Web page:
The harm also extends to our religious institutions. At the American Academy of Religion, our scholars are affected directly by the travel ban. Some have been invited to speak but are not granted access to our country. Others are members who have been blocked while traveling or are afraid of the ban and are therefore not coming to meetings here.

A woman exits the closed international arrivals hall during protests of President Trump’s travel ban outside Philadelphia International Airport in Philadelphia on Jan. 29, 2017. Photo by Charles Mostoller/Reuters

Aside from those most directly harmed by the ban, countless other Americans are endangered because of the anti-Muslim sentiment that the ban has emboldened. Hate crimes and acts of intimidation against Muslims reached a modern high last year, easily surpassing the previous record year following 9/11.

Both American Muslims and those perceived to be Muslim have spoken up about the fear the ban has engendered. An Afghan-American described her family’s feelings: “My family and I have never felt more unsafe.” An American Hindu explained, “I’ve noticed heightened hostility towards my community.” An Iraqi-American Catholic said, “I feel like I did not belong here, that this is not a place for me anymore.” The ban has made many Americans question not only their place in this country, but their very security.

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The Trump administration has justified this immoral policy with an assertion that it serves our national security interests. Yet a bipartisan group of national security experts concluded that the ban “would undermine the national security of the United States, rather than making us safer.”

Trump has steadfastly refused to produce evidence to support his assertion in the courts, much less in the court of public opinion.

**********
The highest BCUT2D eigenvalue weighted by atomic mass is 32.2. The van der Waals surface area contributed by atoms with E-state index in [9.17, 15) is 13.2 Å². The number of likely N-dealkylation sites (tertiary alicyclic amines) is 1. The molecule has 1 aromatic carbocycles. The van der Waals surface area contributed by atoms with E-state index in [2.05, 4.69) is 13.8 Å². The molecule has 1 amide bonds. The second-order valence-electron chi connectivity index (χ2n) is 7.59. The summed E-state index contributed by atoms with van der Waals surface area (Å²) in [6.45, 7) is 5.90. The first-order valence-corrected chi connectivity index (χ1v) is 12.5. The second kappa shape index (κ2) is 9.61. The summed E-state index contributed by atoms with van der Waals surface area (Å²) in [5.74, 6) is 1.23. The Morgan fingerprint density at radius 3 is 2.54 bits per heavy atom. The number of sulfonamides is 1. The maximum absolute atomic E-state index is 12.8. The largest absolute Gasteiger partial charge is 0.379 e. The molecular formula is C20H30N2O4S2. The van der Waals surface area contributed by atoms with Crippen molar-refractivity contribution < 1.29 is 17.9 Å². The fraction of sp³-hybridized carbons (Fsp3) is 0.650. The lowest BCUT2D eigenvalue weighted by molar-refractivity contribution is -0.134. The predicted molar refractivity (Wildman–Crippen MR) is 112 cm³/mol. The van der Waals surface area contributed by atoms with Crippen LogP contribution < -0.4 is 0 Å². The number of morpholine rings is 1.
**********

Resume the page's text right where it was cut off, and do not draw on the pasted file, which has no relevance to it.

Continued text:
Do not be fooled. The Muslim ban’s true intent is to narrow the space for religious diversity in our country and please those who seek to re-establish Christian hegemony in American religious life.

The Muslim ban is emblematic of the struggle over the direction of our country. We choose the path that affirms the human dignity of every person, embraces diversity, welcomes the stranger and reflects American constitutional values. We sincerely hope the Supreme Court will be on the right side of history and uphold the Constitution’s promise of religious freedom for all.

(Rachel K. Laser is executive director of Americans United for Separation of Church and State. David P. Gushee is Distinguished University Professor of Christian Ethics at Mercer University and president of the American Academy of Religion. Americans United, along with Muslim Advocates and the law firm Covington & Burling LLP, represents the plaintiffs in Iranian Alliances Across Borders v. Trump — one of the cases challenging the Muslim ban. The views expressed in this commentary do not necessarily reflect those of Religion News Service.)

This story is available for republication.

About the author

Rachel K. Laser

About the author

David Gushee